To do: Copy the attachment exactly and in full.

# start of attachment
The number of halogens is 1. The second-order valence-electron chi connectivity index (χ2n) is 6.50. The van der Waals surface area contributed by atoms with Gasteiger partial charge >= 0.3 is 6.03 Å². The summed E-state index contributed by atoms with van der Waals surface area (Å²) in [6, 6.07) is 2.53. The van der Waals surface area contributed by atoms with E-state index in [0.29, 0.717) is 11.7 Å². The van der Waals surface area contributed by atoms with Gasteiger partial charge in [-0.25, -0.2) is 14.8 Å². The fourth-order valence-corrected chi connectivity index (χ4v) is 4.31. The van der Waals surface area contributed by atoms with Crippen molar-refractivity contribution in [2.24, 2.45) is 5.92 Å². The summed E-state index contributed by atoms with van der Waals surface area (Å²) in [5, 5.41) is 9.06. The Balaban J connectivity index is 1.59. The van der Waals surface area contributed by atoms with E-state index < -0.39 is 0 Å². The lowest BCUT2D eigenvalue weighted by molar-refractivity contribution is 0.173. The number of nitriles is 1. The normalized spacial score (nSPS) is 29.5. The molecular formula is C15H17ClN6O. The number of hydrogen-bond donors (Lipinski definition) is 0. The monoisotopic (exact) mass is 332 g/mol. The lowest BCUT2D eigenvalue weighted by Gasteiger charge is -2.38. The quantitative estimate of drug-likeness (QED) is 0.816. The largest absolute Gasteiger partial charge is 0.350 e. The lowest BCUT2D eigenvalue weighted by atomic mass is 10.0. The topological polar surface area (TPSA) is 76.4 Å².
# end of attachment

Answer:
The number of halogens is 1. The second-order valence-electron chi connectivity index (χ2n) is 6.50. The van der Waals surface area contributed by atoms with Gasteiger partial charge >= 0.3 is 6.03 Å². The summed E-state index contributed by atoms with van der Waals surface area (Å²) in [6, 6.07) is 2.53. The van der Waals surface area contributed by atoms with E-state index in [0.29, 0.717) is 11.7 Å². The van der Waals surface area contributed by atoms with Gasteiger partial charge in [-0.25, -0.2) is 14.8 Å². The fourth-order valence-corrected chi connectivity index (χ4v) is 4.31. The van der Waals surface area contributed by atoms with Crippen molar-refractivity contribution in [2.24, 2.45) is 5.92 Å². The summed E-state index contributed by atoms with van der Waals surface area (Å²) in [5, 5.41) is 9.06. The Balaban J connectivity index is 1.59. The van der Waals surface area contributed by atoms with E-state index < -0.39 is 0 Å². The lowest BCUT2D eigenvalue weighted by molar-refractivity contribution is 0.173. The number of nitriles is 1. The normalized spacial score (nSPS) is 29.5. The molecular formula is C15H17ClN6O. The number of hydrogen-bond donors (Lipinski definition) is 0. The monoisotopic (exact) mass is 332 g/mol. The lowest BCUT2D eigenvalue weighted by Gasteiger charge is -2.38. The quantitative estimate of drug-likeness (QED) is 0.816. The largest absolute Gasteiger partial charge is 0.350 e. The lowest BCUT2D eigenvalue weighted by atomic mass is 10.0. The topological polar surface area (TPSA) is 76.4 Å².